I am privileged to say that over the last four years, I mentored a group of high school students wanting to experience STEM in a hands on way. The mission: create a robot in six weeks. The challenge: complete on time, under budget, and with a team who may not know one another. Sound familiar? (more…)
So, I’m working on a side project (as one does), and reach the point in development where I need to be able to take a tree of objects that all share a common base class and persist them to and from disk.
I prefer using plain text files to binary (for a bunch of different reasons, most of them enumerated in the original The Pragmatic Programmer book), so the problem really boils down to:
At runtime, I need to be able to convert a string containing the name of a class into a pointer to an object of the corresponding C++ class.
You’re curious about how SnapChat can apply those stamps, you want to create an autonomous controller for your USB controlled Nerf missile launcher, or maybe you have an actual business need. Here is a simple formula to get started with OpenCV so that you can achieve your Computer Vision dreams. Cinder provides a great creative computing framework with a simple pattern of update and draw cycles. It already has support for OpenGL rendering, and it can easily support OpenCV.
A long time ago, asynchronous programming was an exotic practice. Not many people were doing it, and their code was punctuated with things like assembly language and processor interrupts. Less anciently, preemptive multitasking OS’s made asynchronous programming more accessible, albeit often still with arcane and unnatural boilerplate, not to mention hazards of sharing mutable data.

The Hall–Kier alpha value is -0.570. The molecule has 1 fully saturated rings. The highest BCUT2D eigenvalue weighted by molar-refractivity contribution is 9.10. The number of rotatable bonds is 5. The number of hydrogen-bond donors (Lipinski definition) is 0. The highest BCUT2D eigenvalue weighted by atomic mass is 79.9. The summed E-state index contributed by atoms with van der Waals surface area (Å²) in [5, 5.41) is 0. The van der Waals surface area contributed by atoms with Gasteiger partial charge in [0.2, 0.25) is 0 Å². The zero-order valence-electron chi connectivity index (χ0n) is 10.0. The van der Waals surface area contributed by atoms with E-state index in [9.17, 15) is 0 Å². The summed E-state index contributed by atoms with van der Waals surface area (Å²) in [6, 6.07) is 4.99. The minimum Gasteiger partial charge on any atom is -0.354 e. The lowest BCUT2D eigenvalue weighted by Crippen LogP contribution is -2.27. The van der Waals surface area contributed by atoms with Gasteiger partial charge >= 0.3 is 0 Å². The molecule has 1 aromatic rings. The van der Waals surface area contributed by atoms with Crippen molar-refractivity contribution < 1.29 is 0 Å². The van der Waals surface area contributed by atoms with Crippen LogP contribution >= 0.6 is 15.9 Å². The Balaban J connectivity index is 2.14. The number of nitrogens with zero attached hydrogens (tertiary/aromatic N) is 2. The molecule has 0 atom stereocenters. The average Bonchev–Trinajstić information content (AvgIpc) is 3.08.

Today asynchronous programming is mainstream — more than that, it’s a firm expectation of polished software for desktop, mobile, and web. The tools for asynchronous programming have gotten better, even as far as adding syntactic sugar, which
certainly is. (more…)
Recently, I’ve been working on a project for a long-time client who came to us with a request that we haven’t seen in a while–we were tasked with taking their existing application written in C++ using the JUCE application framework into two separate applications:
- A Windows Service Application that will start itself automatically at boot time to continually be processing streams of audio and network data using their proprietary hardware
- A GUI application that connects to the service app doing the processing for monitoring and control.
Since the application was already cleanly written using the Model/View/Controller architecture, what I really wanted to have was a Remote Procedure Call layer that would let me chop the existing Controller object into two pieces:
- an API half that is called by the UI code exactly as it’s already being called
- an “engine”/server half that actually houses the logic to perform the work of the application.
…that would be connected together over some sort of an interprocess link, most likely sockets. (more…)